Do they really think we’re that stupid?

October 4, 2012

Phishing scams have been around for a long time. Emails supposedly from banks and the like are caught quite well by Outlook (at least, by Outlook 2010), and dropped into the Junk email folder. Outlook also exposes the full URL of a link in these sorts of emails, which means we can see where the link will take us.

For example, this is the email I got a few days ago:

Let me list how many clues there are that this email is a phishing scam:

  • It was identified as Junk by Outlook — a good clue to be wary of its contents.
  • It was sent around the time that many Australians might be about to receive their tax refund, if they are getting one. Another reason to be suspicious. Any Australian who’s ever received a refund from the Australian Tax Office (ATO) knows that they send a cheque with the notice of refund, or deposit the amount directly into your bank account and follow up with a notice of refund, which is printed and MAILED to you via Australia Post. I’ve never known the ATO to send out emails, particularly emails related to tax refunds.
  • ‘You are eligible to receive…’, ‘submit the tax refund request’ — neither of these state that you WILL receive a tax refund. And the ATO NEVER asks you to submit any request other than your official tax return.
  • ‘Allow 6-9 days to process it’ — maybe you’ll have forgotten all about it in 6-9 days so by the time you start to wonder what happened to your ‘request’ (which will no doubt ask you for money), they will have LONG gone with your money. That’s assuming the ‘reply to’ email address is correct, and if it is, that the poor ATO person inundated with ‘Where’s my refund?’ questions can answer you and tell you you’ve been suckered in to a scam.
  • ‘our Taxation Office’ — but isn’t this email supposedly from the ATO? If so, then what’s the ‘our Taxation office’ sentence construction all about?
  • ‘if you are eligible to receive’ — but earlier they told you you ARE eligible to receive a refund. Contradictory information in the one email is a clue that you’re being scammed.
  • ‘contact you by phone or email in 48-96 hours’ — yeah, right. The follow-up email will likely be to tell you where to send the ‘fee’ they will charge for you to access your non-existent refund. And phone? Where did they get your phone number from?
  • ‘access the form for your tax refund’ — again, only your official tax return is used by the ATO to assess any refund you will receive or any payment you have to make, so this is another red flag that this email is not legitimate.
  • ‘Click here’ link is exposed as a site based in the Netherlands that has NOTHING to do with the ATO.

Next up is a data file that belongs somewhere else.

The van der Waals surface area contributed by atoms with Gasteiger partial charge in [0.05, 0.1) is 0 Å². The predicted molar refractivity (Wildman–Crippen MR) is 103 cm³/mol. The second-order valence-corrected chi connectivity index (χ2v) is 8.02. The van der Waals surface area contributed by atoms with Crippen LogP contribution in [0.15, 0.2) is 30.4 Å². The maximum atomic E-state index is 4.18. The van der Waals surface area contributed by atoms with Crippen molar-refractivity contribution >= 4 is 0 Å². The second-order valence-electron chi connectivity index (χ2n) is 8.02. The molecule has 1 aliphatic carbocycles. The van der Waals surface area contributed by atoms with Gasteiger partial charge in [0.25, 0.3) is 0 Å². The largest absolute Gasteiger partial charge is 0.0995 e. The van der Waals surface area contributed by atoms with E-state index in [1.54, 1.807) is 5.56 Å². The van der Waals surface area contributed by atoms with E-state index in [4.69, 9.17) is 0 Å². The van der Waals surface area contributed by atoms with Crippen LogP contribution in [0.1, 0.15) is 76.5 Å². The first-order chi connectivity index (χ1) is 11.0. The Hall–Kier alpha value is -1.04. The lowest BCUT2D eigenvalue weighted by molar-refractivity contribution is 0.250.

• ‘Boris DuFrene’ — does Boris really exist? According to a quick Google search, the only Boris DuFrene’s in the world are based in France and there are none associated with the Australian Securities and Investments Commission.
  • ‘Australian Securities & Investments Commission’ — why would a supposed ATO email be signed by someone from ASIC? ASIC and the ATO are both Australian Government agencies, but they are NOT the same. ASIC regulates Australia’s ‘corporate, markets and financial services’, not taxation.
  • The email was sent to an email address that is ONLY on my website and not used by me, which is a sure sign that some sort of crawling bot harvested it.

The sad thing is that some people might receive an email like this and click the link and get conned into revealing their details, including their phone number, address, possibly their bank account or credit card details, or conned into paying a ‘fee’ to release the non-existent money. Even more sadly is that those on limited incomes and with limited knowledge of the internet and these sorts of scams (e.g. old age pensioners), might be tempted by the promise of an amount that will pay a few bills and take the pressure off.

There should be a special place in hell for these scammers.

See also:

[Links last checked October 2012]


  1. Hi, Rhonda, the WSJ recently had an interesting piece arguing that phishing scams may be this obvious on purpose, namely to weed out smart people who will be trouble to scammers:

    “Cormac Herley, a computer scientist at Microsoft Research … [looks] at the situation not from the victim’s point of view but from that of the scammers. Their challenge is to hook only people who will get sucked in deeply enough to send a significant amount of money—the ‘true positives.’ They must minimize the effort they devote to ‘false positives’ (targets who might seem like dupes but are suspicious and/or never pay up).”

    From http://online.wsj.com/article/SB10000872396390443931404577548813973954518.html

  2. Thanks for the link to the article, Kai!

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